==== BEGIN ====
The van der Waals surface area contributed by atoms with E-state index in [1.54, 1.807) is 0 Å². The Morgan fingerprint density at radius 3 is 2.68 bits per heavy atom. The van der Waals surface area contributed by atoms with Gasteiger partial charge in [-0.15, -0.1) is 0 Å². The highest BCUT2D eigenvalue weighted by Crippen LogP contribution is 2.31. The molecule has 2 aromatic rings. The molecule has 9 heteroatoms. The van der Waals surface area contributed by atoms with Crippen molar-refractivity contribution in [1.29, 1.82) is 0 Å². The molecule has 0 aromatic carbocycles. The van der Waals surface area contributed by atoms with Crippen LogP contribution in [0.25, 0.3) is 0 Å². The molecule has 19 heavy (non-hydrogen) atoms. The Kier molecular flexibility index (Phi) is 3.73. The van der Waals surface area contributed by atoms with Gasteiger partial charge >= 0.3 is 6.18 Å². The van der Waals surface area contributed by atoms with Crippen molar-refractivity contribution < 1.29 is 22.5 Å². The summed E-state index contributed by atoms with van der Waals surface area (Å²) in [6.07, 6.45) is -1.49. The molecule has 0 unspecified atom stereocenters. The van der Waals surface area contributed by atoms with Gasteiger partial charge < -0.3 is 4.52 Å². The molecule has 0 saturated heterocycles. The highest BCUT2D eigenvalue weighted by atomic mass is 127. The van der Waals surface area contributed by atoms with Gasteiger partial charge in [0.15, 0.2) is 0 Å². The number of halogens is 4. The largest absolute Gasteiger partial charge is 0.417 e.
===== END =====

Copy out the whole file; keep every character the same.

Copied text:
The van der Waals surface area contributed by atoms with E-state index in [1.54, 1.807) is 0 Å². The Morgan fingerprint density at radius 3 is 2.68 bits per heavy atom. The van der Waals surface area contributed by atoms with Gasteiger partial charge in [-0.15, -0.1) is 0 Å². The highest BCUT2D eigenvalue weighted by Crippen LogP contribution is 2.31. The molecule has 2 aromatic rings. The molecule has 9 heteroatoms. The van der Waals surface area contributed by atoms with Crippen molar-refractivity contribution in [1.29, 1.82) is 0 Å². The molecule has 0 aromatic carbocycles. The van der Waals surface area contributed by atoms with Crippen LogP contribution in [0.25, 0.3) is 0 Å². The molecule has 19 heavy (non-hydrogen) atoms. The Kier molecular flexibility index (Phi) is 3.73. The van der Waals surface area contributed by atoms with Gasteiger partial charge >= 0.3 is 6.18 Å². The van der Waals surface area contributed by atoms with Crippen molar-refractivity contribution < 1.29 is 22.5 Å². The summed E-state index contributed by atoms with van der Waals surface area (Å²) in [6.07, 6.45) is -1.49. The molecule has 0 unspecified atom stereocenters. The van der Waals surface area contributed by atoms with Gasteiger partial charge < -0.3 is 4.52 Å². The molecule has 0 saturated heterocycles. The highest BCUT2D eigenvalue weighted by atomic mass is 127. The van der Waals surface area contributed by atoms with Gasteiger partial charge in [0.15, 0.2) is 0 Å². The number of halogens is 4. The largest absolute Gasteiger partial charge is 0.417 e.